Take one look at a rack of monitors at an electronics store and you'd probably see an even number of older 60Hz monitors and newer 120Hz, 144Hz or even 240Hz models. But head to the lower shelves of the TV department where the affordable big-screens screens are and you'd be hard-pressed to find a native 120Hz panel. So where are they?
The simple answer is that there aren't any. Sure, there are a few relatively affordable options, such as the LG Nano86 and Nano85, which can be had in 49-inch format for roughly the $600 / £700 mark. But for the most part, 120Hz support on a 4K TV costs serious money with sticker prices well into four figures.
As TV prices come down across the board, this sub-section continues to remain expensive - especially if you're looking for a TV with HDMI 2.1 ports that have the headroom to run 4K/120 fps games - but why is that the case?
Cheap 60Hz TVs vs expensive 120Hz TVs: is it worth it?
If you look at the average price of a TV on Black Friday or Cyber Monday, it’s incredible how cheap entry-level 4K TVs have become. This year there were 70+ inch TVs that cost as much as some 55-inch TVs a few years ago, and that's a trend that will continue into the future.
When $500 / £500 secures a large and superficially impressive specimen of the 4K 60Hz breed, bumping that to $1,000 / £1,000 or even $1,500 / £1,500 just to achieve 120Hz is a not only a tough sell, it doesn’t seem to even make sense.
More discerning eyes will know that cheap 4K TVs come with compromises when it comes to image quality and won’t, for instance, deliver anything even resembling a true HDR experience (premium sets with 120Hz support are also far superior to cheap TVs in many other ways beyond mere refresh rate, obviously) and yet many gamers will rightly struggle to get their heads around the notion of doubling or tripling the price of their TV just to get a higher refresh rate.
Moreover, the high price of 120Hz TVs is also suboptimal when you consider one of the main attractions of console gaming is reasonable affordability, especially compared to a gaming PC with similar horsepower. Relatively few console gamers will relish the prospect of adding as much as $1,500 or £1,500 to the $500 / £500 they just paid for their shiny new console.
But when it comes to gaming, 120Hz along with related gaming-centric features including variable refresh rate and low latency undoubtedly make a huge difference. Gaming at 120Hz is just so much smoother and more responsive than the standard 60Hz experience. Our advice? It's worth the upgrade.
Why are monitors' refresh rates so much higher?
Meanwhile, over on the PC monitors with refresh rates of 120Hz-plus can be had for as little as $150 / £150. The catch with those cheaper panels involves both size and resolution. The bottom end of the high-refresh market is dominated by smaller 24-inch panels that top out at 1080p rather than 4K or even 1440p.
Move up to 27-inch and you can have the full 4K experience with high refresh in a PC monitor. Those panels have hitherto been pretty pricey affairs costing upwards of $800 / £800. But with the arrival of the latest 4K@120Hz-capable consoles, a new generation of relatively affordable high-refresh 4K monitors is becoming available from around $500 / £500.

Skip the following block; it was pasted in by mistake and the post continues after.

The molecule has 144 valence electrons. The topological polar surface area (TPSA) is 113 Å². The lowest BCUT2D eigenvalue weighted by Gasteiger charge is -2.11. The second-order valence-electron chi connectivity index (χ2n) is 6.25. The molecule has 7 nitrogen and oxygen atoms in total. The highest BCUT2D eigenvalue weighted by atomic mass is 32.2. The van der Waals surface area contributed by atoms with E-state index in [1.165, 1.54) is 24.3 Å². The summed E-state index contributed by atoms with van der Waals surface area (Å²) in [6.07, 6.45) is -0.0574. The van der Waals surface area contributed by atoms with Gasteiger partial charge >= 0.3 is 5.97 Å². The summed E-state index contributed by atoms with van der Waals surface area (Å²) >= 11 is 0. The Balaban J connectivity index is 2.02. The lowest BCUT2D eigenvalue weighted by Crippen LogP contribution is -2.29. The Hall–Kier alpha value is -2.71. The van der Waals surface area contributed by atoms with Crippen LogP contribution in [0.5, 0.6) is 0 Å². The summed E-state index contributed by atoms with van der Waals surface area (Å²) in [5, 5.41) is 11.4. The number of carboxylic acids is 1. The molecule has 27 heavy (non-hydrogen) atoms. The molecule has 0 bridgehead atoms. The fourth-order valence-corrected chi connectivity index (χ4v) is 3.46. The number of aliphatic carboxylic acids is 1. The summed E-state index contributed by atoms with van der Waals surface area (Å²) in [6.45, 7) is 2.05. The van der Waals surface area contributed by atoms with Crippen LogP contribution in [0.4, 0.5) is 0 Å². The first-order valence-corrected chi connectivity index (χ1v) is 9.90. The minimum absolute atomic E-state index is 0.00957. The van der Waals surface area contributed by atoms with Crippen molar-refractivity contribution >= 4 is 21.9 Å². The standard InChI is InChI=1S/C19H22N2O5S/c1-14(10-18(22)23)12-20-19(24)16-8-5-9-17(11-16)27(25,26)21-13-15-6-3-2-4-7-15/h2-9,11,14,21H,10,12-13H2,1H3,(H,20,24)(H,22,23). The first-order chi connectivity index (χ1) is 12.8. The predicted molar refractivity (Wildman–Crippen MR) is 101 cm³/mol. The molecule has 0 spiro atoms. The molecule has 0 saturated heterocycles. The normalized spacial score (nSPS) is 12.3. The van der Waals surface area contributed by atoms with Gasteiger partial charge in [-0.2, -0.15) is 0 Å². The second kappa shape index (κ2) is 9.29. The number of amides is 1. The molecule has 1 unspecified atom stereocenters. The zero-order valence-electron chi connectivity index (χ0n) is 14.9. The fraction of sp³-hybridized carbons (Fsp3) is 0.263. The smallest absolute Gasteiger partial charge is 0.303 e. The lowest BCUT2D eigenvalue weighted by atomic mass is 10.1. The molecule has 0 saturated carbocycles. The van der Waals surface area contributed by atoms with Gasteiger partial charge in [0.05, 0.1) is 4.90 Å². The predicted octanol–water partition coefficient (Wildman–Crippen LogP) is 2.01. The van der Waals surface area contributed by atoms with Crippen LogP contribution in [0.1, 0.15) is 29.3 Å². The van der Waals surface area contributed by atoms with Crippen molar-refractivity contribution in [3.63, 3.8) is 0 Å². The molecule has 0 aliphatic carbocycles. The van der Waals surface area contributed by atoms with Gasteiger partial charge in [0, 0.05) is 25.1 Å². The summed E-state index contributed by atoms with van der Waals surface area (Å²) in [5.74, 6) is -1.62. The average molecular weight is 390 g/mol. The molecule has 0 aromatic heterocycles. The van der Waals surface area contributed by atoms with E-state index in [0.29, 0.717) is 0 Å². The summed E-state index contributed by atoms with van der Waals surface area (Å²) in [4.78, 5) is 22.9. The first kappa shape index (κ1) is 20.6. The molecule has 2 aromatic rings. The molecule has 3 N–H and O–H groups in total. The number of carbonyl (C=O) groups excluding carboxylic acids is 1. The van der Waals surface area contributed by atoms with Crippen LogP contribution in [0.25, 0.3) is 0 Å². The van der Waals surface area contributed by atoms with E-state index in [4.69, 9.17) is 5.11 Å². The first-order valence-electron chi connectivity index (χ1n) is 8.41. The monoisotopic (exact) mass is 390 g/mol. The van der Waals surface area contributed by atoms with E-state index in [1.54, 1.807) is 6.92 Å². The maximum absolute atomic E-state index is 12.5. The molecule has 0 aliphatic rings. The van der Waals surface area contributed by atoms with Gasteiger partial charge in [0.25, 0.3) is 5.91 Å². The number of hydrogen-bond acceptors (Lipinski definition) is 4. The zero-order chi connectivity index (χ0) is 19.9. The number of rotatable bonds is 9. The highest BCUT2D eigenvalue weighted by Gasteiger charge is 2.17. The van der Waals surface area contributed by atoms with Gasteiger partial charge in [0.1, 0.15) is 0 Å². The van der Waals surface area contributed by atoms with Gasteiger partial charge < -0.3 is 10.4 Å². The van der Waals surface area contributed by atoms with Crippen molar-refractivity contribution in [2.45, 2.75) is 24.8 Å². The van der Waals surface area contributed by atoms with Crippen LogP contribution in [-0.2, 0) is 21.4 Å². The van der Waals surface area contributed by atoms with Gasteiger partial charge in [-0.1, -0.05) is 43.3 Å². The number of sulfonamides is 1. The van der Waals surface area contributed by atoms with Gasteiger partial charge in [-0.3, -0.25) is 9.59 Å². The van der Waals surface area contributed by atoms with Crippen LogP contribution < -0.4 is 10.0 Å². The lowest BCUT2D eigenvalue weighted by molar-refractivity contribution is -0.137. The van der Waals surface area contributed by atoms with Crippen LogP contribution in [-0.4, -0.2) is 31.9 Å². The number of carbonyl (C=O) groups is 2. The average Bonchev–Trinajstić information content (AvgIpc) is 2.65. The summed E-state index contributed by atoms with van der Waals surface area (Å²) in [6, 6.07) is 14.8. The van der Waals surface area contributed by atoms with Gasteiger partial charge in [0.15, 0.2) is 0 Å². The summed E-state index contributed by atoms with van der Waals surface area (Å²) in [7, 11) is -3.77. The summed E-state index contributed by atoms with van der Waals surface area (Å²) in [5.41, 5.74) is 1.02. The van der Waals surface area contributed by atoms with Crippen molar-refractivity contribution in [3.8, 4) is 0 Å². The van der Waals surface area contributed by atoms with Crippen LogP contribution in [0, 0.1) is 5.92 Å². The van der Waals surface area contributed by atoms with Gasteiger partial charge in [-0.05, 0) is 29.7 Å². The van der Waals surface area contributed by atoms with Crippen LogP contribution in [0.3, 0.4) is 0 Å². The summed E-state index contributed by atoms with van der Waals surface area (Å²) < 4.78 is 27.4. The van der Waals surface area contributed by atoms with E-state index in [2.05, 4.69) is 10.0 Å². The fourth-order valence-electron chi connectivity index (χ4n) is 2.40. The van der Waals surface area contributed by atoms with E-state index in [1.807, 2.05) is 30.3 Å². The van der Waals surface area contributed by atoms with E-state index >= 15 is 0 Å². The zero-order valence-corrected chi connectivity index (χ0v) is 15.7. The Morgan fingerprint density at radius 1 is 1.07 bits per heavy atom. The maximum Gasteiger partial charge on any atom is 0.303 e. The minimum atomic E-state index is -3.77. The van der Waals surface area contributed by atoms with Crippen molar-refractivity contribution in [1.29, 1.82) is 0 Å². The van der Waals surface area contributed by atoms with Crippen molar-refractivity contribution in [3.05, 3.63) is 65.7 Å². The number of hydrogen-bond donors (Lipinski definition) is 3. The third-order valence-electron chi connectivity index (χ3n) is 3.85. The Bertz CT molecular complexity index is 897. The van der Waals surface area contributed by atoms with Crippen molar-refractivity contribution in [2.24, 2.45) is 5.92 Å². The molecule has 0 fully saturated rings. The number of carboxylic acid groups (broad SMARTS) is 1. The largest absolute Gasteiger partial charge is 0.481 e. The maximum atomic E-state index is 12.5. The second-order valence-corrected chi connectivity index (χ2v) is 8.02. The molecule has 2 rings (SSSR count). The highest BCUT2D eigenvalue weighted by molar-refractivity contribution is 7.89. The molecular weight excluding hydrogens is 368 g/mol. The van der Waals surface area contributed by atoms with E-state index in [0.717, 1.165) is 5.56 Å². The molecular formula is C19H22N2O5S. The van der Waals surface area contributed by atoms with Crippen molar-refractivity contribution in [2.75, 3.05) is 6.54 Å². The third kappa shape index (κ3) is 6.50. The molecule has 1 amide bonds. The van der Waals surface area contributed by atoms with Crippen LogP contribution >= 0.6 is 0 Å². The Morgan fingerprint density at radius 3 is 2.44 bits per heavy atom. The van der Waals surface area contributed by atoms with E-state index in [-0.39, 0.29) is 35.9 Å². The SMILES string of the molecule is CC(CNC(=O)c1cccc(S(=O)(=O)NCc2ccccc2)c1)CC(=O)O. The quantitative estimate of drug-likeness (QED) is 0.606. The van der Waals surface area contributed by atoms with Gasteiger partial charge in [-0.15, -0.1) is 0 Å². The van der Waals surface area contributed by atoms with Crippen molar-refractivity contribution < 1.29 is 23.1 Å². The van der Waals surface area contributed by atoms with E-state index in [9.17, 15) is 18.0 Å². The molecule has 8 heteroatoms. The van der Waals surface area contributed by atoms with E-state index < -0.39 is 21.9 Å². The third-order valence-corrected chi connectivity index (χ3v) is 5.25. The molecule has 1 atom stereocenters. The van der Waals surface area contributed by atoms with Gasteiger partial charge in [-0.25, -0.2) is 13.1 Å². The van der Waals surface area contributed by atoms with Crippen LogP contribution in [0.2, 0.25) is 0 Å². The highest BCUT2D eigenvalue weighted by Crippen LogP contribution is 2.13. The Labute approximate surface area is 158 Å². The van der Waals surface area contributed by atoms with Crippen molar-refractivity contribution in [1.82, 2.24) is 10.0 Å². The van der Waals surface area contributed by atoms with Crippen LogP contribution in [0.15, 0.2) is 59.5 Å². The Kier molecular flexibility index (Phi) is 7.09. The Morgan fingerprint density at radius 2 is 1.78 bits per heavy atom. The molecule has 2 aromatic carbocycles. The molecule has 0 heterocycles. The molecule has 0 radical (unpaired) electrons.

Acer, Philips and Viewsonic are among the brands plotting a stab at this new segment which centers on larger and arguably more console-friendly 32-inch panels. The likes of the new Philips Momentum 328M1R, Acer Predator XB323QK, and Viewsonic Elite XG320U will bring the 4K high-refresh experience down to a lower price point than ever before when they arrive in early 2021.
That’s pretty much a necessity given, as with HDTVs, few console gamers are going to be willing to spend $1,000 / £1,000-plus on a 120Hz 4K monitor, especially when 60Hz 4K monitors can be had for one quarter the money.
Is the lack of content to blame?
It's worth pointing out that one reason for the lack of adoption is that 120Hz refresh rates offer little benefit for TV, movies and other video content. Indeed, gaming aside, the question of why you’d want 120Hz refresh support in an HDTV in the first place is entirely legitimate.
There’s pretty much zero 120Hz content to watch.
OK, streaming platforms like YouTube support content at various refresh rates. But even there video content tends to top out at 60Hz.
Similarly, HFR or high frame rate movie content that’s been released in recent years runs at just 48Hz. Even then, many observers reckon it detracts rather than adds to the cinematic experience. Peter Jackson’s Hobbit Trilogy got a pretty brutal hammering from some quarters and at least part of the problem was the subjective ‘cheapening’ of the experience thanks to the daytime-TV rather than cinematic feel of HFR film technology.
It’s worth noting that we’re talking about true 120Hz support, not one of the various faux 120Hz or even 240Hz technologies that some HDTVs offer and typically involve some species of frame insertion or similar technologies, sometimes referred to as ‘motion rates’.
Likewise, some 4K TVs offering 120Hz support will only actually achieve 120Hz when running lower resolutions, like 1080p or 1440p.
120Hz and HDMI 2.1: be sure to check the specs
Unfortunately, it can be difficult to identify true 120Hz capability. However, a dig down into the detailed specifications often reveals the truth.
In the context of 4K TVs, a dead giveaway is the absence of HDMI 2.1 support. Previous versions of HDMI lack the 48Gbps bandwidth to support 4K at 120Hz - i.e. if the TV you’re considering doesn’t have HDMI 2.1, it’s not the real deal.
The obvious solution, then, is for 120Hz to become a standard feature for most 4K TVs. Some will see that as total overkill. But for us, it's the only logical future.